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    In our state you can apply for a grant to have the start up fee of $2,500 paid for. You are required to pass in 1-3 years or you will have to pay the state back. They also give you $5,000 a year for the first 10 years after you pass if you keep your teaching liscense up to date. Right now I'm working on my Master's, and won't have the time or energy to begin NBC until maybe a year after that. You have to have taught for 3 consecutive years to be eligible to begin NBC.
    This might help you out.
    http://www.nbpts.org/UserFiles/File/51049_web.pdf
     
  17. mrachelle87

    mrachelle87 Fanatic

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    Jan 10, 2007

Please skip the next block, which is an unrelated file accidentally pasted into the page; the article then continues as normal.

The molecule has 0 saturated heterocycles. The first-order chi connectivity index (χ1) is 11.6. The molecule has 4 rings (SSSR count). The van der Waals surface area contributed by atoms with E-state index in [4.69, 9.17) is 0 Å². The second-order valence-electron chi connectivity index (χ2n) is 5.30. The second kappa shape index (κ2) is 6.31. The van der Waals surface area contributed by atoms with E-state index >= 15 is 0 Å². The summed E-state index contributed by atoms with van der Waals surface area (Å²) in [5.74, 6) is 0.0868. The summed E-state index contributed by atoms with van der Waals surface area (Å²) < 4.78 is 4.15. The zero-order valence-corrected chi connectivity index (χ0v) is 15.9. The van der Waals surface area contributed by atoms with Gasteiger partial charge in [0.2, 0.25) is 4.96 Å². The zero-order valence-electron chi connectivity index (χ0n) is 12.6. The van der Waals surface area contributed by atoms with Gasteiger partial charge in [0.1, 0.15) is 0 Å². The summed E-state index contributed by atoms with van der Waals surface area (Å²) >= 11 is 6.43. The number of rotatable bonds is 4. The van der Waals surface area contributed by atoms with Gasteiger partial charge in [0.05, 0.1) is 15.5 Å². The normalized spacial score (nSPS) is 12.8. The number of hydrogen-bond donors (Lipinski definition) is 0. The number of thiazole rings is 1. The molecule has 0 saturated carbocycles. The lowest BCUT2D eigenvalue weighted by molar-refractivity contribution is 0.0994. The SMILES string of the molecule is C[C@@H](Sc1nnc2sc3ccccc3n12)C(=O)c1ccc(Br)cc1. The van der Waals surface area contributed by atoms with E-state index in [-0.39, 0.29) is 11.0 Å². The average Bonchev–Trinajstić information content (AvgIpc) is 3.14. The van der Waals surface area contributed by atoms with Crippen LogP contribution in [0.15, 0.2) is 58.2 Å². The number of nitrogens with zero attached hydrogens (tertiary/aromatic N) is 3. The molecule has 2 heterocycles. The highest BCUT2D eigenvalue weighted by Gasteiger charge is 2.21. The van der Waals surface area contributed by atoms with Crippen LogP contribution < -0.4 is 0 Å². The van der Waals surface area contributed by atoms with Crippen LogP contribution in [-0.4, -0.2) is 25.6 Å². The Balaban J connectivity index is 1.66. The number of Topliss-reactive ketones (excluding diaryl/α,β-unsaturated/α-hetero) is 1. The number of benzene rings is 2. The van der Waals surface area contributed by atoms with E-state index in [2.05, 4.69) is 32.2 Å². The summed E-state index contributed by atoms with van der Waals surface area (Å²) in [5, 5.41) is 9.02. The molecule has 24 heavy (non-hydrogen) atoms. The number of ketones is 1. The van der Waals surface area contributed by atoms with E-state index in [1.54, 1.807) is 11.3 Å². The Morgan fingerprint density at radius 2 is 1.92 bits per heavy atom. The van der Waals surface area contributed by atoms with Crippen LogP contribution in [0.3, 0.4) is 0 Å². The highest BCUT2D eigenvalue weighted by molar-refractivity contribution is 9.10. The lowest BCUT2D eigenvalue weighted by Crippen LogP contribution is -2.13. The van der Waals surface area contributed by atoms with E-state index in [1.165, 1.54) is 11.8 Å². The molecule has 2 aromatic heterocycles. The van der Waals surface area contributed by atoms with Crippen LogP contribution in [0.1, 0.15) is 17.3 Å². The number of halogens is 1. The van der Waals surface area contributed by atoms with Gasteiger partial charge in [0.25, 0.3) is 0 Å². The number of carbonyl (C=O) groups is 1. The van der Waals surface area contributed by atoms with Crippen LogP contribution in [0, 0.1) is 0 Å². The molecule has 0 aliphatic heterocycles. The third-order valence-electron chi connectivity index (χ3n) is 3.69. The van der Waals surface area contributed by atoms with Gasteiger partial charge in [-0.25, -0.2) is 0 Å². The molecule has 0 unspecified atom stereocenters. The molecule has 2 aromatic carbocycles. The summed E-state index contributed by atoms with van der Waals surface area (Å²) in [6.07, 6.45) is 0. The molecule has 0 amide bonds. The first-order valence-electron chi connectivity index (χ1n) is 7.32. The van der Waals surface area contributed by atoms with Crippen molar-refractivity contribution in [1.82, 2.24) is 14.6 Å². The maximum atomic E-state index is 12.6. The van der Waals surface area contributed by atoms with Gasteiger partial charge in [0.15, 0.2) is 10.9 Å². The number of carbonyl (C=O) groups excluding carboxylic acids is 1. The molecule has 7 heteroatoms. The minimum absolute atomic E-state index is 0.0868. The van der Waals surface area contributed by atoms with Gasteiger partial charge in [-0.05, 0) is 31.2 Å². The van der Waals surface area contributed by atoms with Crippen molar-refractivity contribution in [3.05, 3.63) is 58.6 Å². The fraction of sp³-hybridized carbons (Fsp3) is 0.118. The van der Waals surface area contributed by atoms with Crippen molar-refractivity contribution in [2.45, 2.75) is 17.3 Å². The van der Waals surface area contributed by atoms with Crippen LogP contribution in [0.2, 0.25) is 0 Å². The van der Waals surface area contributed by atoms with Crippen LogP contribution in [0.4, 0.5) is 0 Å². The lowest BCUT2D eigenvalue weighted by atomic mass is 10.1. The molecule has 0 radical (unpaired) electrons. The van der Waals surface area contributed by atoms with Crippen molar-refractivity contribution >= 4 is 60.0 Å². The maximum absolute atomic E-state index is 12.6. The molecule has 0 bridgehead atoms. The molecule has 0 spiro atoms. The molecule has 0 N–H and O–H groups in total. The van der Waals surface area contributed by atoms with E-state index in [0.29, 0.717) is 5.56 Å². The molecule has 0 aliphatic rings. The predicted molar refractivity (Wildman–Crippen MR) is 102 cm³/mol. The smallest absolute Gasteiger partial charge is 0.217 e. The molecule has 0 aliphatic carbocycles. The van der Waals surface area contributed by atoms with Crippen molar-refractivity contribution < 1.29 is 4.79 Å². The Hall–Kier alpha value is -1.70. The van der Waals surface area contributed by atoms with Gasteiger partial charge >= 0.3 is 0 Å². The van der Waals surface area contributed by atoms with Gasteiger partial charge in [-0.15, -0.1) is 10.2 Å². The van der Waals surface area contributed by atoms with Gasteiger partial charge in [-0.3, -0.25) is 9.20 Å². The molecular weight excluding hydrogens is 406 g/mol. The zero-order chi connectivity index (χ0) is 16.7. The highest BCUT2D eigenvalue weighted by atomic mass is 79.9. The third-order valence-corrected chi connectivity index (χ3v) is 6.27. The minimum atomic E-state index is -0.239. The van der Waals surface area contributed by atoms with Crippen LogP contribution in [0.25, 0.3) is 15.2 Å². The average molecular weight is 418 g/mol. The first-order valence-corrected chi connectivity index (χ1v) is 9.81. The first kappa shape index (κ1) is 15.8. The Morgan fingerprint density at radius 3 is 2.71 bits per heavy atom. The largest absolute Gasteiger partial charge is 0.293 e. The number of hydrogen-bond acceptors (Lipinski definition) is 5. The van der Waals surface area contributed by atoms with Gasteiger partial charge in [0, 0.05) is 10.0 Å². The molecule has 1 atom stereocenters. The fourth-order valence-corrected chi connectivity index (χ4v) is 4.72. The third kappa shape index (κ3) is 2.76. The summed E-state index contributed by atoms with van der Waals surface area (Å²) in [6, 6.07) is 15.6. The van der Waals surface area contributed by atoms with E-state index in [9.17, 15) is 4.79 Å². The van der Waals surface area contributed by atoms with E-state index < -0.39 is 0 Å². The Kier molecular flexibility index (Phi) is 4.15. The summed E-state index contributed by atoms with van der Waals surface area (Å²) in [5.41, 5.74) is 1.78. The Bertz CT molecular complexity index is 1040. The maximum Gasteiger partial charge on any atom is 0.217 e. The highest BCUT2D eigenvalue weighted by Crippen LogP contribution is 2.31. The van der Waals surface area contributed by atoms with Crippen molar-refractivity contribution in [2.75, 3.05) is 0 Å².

In Oklahoma you can apply for a scholarship...we lead in number of NBPTS in Oklahoma(I think 7th or so). It took me two years, but I know people who did it in one. It took about 20 to 30 hours a week during the months of Nov. to Jan. to work on it. More from Jan. till deadline -- less from portfolio deadline until assessment center. You take assessment center in the summer.

    I learned so much about myself. I can now support what I believe and stand behind it. If you have a child that has a lot of afterschool activities that you would not want to miss, or have a family member ill...I would say wait. BUT like most things in life, there really is never the perfect time.
     
  18. FSUalum

    FSUalum Rookie

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    Feb 6, 2007

    I'm also in Florida and am seriously considering doing this next year.

    Could I get it done within a year, or will it take longer than that?

    What is the average?